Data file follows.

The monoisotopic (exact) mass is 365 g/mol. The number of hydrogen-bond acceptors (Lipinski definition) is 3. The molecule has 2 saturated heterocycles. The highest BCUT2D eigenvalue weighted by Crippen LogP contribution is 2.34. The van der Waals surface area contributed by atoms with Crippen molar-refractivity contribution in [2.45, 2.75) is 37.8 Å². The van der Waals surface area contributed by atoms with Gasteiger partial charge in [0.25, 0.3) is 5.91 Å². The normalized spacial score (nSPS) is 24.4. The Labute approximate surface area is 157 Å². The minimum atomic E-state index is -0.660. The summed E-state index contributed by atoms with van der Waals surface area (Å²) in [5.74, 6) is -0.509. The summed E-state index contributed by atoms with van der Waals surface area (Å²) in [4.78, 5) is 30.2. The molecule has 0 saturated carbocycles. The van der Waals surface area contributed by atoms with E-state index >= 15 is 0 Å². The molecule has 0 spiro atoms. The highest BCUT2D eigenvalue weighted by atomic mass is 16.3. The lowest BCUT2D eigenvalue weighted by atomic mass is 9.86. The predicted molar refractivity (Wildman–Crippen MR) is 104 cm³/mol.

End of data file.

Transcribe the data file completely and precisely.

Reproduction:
The monoisotopic (exact) mass is 365 g/mol. The number of hydrogen-bond acceptors (Lipinski definition) is 3. The molecule has 2 saturated heterocycles. The highest BCUT2D eigenvalue weighted by Crippen LogP contribution is 2.34. The van der Waals surface area contributed by atoms with Crippen molar-refractivity contribution in [2.45, 2.75) is 37.8 Å². The van der Waals surface area contributed by atoms with Gasteiger partial charge in [0.25, 0.3) is 5.91 Å². The normalized spacial score (nSPS) is 24.4. The Labute approximate surface area is 157 Å². The minimum atomic E-state index is -0.660. The summed E-state index contributed by atoms with van der Waals surface area (Å²) in [5.74, 6) is -0.509. The summed E-state index contributed by atoms with van der Waals surface area (Å²) in [4.78, 5) is 30.2. The molecule has 0 saturated carbocycles. The van der Waals surface area contributed by atoms with E-state index >= 15 is 0 Å². The molecule has 0 spiro atoms. The highest BCUT2D eigenvalue weighted by atomic mass is 16.3. The lowest BCUT2D eigenvalue weighted by atomic mass is 9.86. The predicted molar refractivity (Wildman–Crippen MR) is 104 cm³/mol.